In the aftermath of the horrific trench warfare of the First World War, the poppy – sprouting across the killing fields of France and Belgium, then immortalized in John McCrae’s moving poem – became a worldwide icon. Yet the poppy has a longer history, as the tell-tale sign of human cultivation of the land, of the ravages of war, and of the desire to escape the earthly realm through opium dreams or morphine drips. From the ancient Egyptian fights over prized potions to the addicts of the American Civil War, to the British entanglements in the Opium Wars with China and the struggle to end Afghanistan’s tribal narcotics trade, there is the poppy.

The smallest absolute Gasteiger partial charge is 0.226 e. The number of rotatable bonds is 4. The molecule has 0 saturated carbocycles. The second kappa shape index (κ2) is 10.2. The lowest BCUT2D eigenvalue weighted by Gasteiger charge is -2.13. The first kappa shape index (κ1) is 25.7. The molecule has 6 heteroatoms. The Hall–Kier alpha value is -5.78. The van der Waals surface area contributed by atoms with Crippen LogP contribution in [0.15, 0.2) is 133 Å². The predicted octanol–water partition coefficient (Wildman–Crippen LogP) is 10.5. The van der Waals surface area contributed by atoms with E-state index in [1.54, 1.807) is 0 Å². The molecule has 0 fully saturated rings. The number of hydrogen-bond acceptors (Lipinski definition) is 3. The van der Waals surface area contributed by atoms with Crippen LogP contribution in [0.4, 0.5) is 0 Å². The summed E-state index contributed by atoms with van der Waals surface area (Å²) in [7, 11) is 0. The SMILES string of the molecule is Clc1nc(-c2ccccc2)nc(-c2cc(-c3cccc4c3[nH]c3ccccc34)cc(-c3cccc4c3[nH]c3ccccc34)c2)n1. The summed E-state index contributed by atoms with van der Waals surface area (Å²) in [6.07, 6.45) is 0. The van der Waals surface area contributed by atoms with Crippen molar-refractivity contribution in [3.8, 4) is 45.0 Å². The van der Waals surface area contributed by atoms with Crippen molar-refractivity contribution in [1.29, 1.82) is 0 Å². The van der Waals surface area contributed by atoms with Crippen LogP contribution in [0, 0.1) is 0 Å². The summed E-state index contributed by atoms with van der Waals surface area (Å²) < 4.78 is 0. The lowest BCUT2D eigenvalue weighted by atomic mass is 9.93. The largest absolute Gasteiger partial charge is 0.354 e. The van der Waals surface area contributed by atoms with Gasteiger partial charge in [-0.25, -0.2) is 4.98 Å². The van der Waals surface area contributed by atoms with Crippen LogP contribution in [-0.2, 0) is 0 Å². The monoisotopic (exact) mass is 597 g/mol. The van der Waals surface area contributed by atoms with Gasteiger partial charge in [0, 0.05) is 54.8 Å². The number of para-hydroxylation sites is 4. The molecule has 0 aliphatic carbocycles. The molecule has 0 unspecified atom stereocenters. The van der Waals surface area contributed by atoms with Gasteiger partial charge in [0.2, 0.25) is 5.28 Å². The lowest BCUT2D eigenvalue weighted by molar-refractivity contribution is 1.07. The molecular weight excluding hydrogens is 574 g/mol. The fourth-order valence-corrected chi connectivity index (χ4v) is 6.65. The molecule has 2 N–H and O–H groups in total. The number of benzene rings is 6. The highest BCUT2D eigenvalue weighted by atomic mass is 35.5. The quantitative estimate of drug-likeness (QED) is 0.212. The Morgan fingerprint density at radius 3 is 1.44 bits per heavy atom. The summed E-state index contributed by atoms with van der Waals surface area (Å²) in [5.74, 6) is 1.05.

Nicholas J. Saunders is the world's leading authority on the anthropology and archaeology of the First World War. His exhibition of trench art was for five years a centrepiece of the 'In Flanders Fields Museum'